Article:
The ALSC Notables list is up…currently in a “final uncorrected” status.
From the webpage:
Each year a committee of the Association for Library Service to Children (ALSC) identifies the best of the best in children’s books. According to the Notables Criteria, “notable” is defined as: Worthy of note or notice, important, distinguished, outstanding. As applied to children’s books, notable should be thought to include books of especially commendable quality, books that exhibit venturesome creativity, and books of fiction, information, poetry and pictures for all age levels (birth through age 14) that reflect and encourage children’s interests in exemplary ways.
According to ALSC policy, the current year’s Newbery, Caldecott, Belpré, Sibert, Geisel, and Batchelder Award and Honor books automatically are added to the Notable Children’s Books list.
Though it seems straightforward, that last note is quite important to consider. One school of thought is: How can the ALSC Award books not be Notable? On the other hand…the Notable criteria are different than any of those other criteria. Still, I do think that for the public perception, it makes the most sense to include them. The Notables committee waits until after the award announcements, therefore, to do their final voting. For details, check out page 18 of the manual… the upshot is that a title must be voted as “Notable” by 6 (out of 11) members to make it on the list.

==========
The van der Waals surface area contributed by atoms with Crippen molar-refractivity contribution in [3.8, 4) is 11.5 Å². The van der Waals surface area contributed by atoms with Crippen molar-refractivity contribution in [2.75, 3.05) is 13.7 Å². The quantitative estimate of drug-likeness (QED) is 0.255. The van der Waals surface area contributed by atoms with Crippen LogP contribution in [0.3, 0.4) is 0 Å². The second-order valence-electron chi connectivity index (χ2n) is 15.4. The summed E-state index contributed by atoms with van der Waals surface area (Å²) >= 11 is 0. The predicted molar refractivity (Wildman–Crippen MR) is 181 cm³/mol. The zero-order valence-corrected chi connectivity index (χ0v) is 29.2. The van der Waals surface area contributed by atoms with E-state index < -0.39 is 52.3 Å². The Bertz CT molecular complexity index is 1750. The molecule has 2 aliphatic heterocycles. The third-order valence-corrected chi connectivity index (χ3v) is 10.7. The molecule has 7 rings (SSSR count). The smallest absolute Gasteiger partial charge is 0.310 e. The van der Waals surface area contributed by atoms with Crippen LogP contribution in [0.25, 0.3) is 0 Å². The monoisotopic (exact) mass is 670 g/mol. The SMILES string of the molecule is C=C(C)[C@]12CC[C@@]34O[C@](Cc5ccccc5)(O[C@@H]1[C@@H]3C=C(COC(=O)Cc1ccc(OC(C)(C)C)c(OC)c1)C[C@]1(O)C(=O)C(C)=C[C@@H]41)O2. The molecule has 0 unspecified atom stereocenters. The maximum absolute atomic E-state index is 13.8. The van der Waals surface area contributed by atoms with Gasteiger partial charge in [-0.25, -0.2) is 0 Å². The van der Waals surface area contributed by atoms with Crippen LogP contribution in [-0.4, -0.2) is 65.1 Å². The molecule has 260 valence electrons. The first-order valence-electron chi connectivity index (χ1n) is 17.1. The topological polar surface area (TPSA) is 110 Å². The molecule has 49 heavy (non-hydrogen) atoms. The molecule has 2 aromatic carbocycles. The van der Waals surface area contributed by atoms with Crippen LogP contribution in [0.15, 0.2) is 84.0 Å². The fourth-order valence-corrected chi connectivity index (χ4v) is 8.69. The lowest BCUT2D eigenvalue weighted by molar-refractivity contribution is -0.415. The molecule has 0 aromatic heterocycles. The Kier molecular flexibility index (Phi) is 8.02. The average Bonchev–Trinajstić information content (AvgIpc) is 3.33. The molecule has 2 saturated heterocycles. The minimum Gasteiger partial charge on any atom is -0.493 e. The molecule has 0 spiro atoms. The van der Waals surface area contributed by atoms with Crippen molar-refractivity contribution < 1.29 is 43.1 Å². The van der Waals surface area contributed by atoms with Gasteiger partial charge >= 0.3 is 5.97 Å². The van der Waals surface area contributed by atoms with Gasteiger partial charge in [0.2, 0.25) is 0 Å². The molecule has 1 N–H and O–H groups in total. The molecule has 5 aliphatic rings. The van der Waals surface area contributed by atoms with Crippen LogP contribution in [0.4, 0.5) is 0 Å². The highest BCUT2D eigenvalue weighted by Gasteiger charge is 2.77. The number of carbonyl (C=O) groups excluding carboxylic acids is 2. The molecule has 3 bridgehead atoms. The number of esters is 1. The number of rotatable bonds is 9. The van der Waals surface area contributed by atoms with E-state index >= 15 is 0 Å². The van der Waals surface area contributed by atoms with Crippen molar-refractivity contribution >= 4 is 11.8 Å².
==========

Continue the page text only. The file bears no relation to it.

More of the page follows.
The Notables list might seem “lost in the crush” in the season of award announcements, but I think that it in some ways it holds a more important place for historical perspective on children’s literature. The Notables list seems to have the right volume and scope for scholarly surveys of a certain period of literature. I use it as a collection development tool when I’m trying to build core replacement lists for a certain area of my collection. (For instance, when I want to do a refresh of my picture books, I use recent high-demand lists, classics lists…and the last 10 years of Notables.)
There on the list today you’ll see many of the titles you’ve all appreciated here: CITY DOG, COUNTRY FROG; NINTH WARD; A TALE DARK AND GRIMM; COUNTDOWN; KKK; UBIQUITOUS; MIRROR, MIRROR. There’s also a few more heartbreaks for some of us… mine, of course, is the lack of KNEEBONE BOY. I’m most surprised though by the lack of KEEPER. Also not on here, from our Mock Newbery shortlist: FORGE, SUGAR, and SIR CHARLIE. I understand most of these… KNEEBONE and SUGAR are divisive enough they may just not have been able to get the votes. SIR CHARLIE, while it has “venturesome creativity”, is also problematic. And FORGE might not be “notable” enough. I’m really just very surprised about KEEPER. I heard the discussion on it, and don’t recall anyone raising great concerns. Maybe it just didn’t rise enough in enough committee members’ estimation.